Debris from the launch has been recovered from the sea by the South Korean military, who will be studying them along with their allies to assess the state of North Korea’s rocket and missile technology. Some details of such assessments from previous launches have been made public, so further insights into North Korea’s new rocket may be forthcoming as this work proceeds.

Debris from the Chollima-1 rocket recovered by South Korea (credit: Republic of Korea Armed Forces)

Sunday’s launch comes three months short of the 25th anniversary of North Korea’s first attempt to launch a satellite. This came in August 1998, when a Paektusan-1 rocket – often known in the West as Taepodong-1 – was used to loft Kwangmyŏngsŏng-1. This failed to reach orbit due to a third stage malfunction, however, the North Korean Government initially claimed that it had been successful and was orbiting the Earth broadcasting songs celebrating the country’s then-ruler Kim Jong Il and his father and predecessor Kim Il Sung.

The Paektusan 1 was derived from the Hwasong-7 missile, itself based on the Soviet R-17 Elbrus – part of a family of missiles known in the West as “scuds.” The 1998 launch is its only known satellite launch attempt, with the larger Unha series of rockets being used for all subsequent launches prior to Wednesday’s mission.

Unha may have first flown in July 2006. As part of a series of missile tests, North Korea debuted a new rocket which became known as Taepodong-2 in the West. While generally held to have been a test of a new missile – which would likely be the basis for the Unha – it has also been speculated that this might have been another attempt to launch a satellite. In either case, the launch was unsuccessful with the vehicle exploding about 42 seconds after liftoff.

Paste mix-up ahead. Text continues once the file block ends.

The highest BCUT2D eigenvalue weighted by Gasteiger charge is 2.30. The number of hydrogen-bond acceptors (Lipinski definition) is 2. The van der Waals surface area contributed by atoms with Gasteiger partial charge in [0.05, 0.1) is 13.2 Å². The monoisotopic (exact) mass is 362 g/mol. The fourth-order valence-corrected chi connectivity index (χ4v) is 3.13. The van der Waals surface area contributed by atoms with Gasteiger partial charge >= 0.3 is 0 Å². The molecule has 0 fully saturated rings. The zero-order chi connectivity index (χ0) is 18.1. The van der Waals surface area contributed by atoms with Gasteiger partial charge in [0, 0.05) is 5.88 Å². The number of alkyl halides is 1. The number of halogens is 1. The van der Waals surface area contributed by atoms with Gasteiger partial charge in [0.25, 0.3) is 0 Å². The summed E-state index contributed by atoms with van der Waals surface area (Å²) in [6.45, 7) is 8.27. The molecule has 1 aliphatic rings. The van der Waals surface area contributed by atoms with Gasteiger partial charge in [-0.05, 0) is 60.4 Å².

The first acknowledged launch of Unha, using a version of the rocket named Unha-2, took place in April 2009, with Kwangmyŏngsŏng-2 aboard. This was also claimed to have been successful, however, both US and Russian observers confirmed that the satellite had failed to enter orbit. A subsequent launch took place in April 2012 with Kwangmyŏngsŏng-3 on an Unha-3 rocket, which failed about 90 seconds after liftoff. For the first time, North Korea acknowledged that the launch had been unsuccessful.

In December 2012, Kwangmyŏngsŏng-3 ho 2-hogi, or Kwangmyŏngsŏng-3 Unit 2, was successfully placed into orbit by another Unha-3 rocket, making North Korea the tenth country to have developed its own indigenous orbital launch capability. The satellite was observed to be tumbling in orbit, and it is not clear whether it completed any of its planned mission objectives aside from reaching orbit.

North Korean leader Kim Jong Un inspects the Sohae launch site in March 2022 (Credit: KCNA)

North Korea’s next launch, and the most recent before Wednesday’s attempt, was made in February 2016 with the Kwangmyŏngsŏng-4 satellite. This also used an Unha-3 rocket, although North Korean media referred to the rocket as Kwangmyŏngsŏng instead. This reached orbit, although some Western analysts have speculated that the rocket may have underperformed and delivered the satellite to a lower orbit than initially planned. Kwangmyŏngsŏng-4 was initially reported to have been tumbling, however, it soon appeared to have been brought under control.

Due to the country’s reclusive nature, nuclear weapons programs, and strained relations with the West, North Korea’s satellite launches have been controversial on the world stage. While the North Korean government bills its rocketry and satellite projects as its development of an indigenous spacefaring capability for peaceful exploration and exploitation of the cosmos, other countries view it as a way to test and refine ballistic missile technology that could be used to deliver nuclear weapons.

Past launches have also overflown neighboring countries, prompting concern from their governments and citizens. The 1998 and 2009 launch attempts both took place from Tonghae on North Korea’s eastern coast, flying in an easterly direction and passing over Japan during the early stages of flight. Subsequent launches have taken place from the Sohae Satellite Launching Station, close to the Chinese border on North Korea’s western coast, from where the rockets can fly in a more southerly direction over the Yellow Sea and into near-polar orbits.

Although the timing is almost certainly a coincidence, Wednesday’s launch is the second from the Korean peninsula in less than a week, with South Korea launching one of its Nuri rockets last Thursday.

Following the failure of the Malligyong-1 launch, North Korea has stated its intent to attempt another launch as soon as possible, once an investigation has been completed and any necessary tests completed.

(Lead image: Debris from Wednesday’s launch floating in the sea during recovery operations by South Korean forces. Credit: Republic of Korea Armed Forces)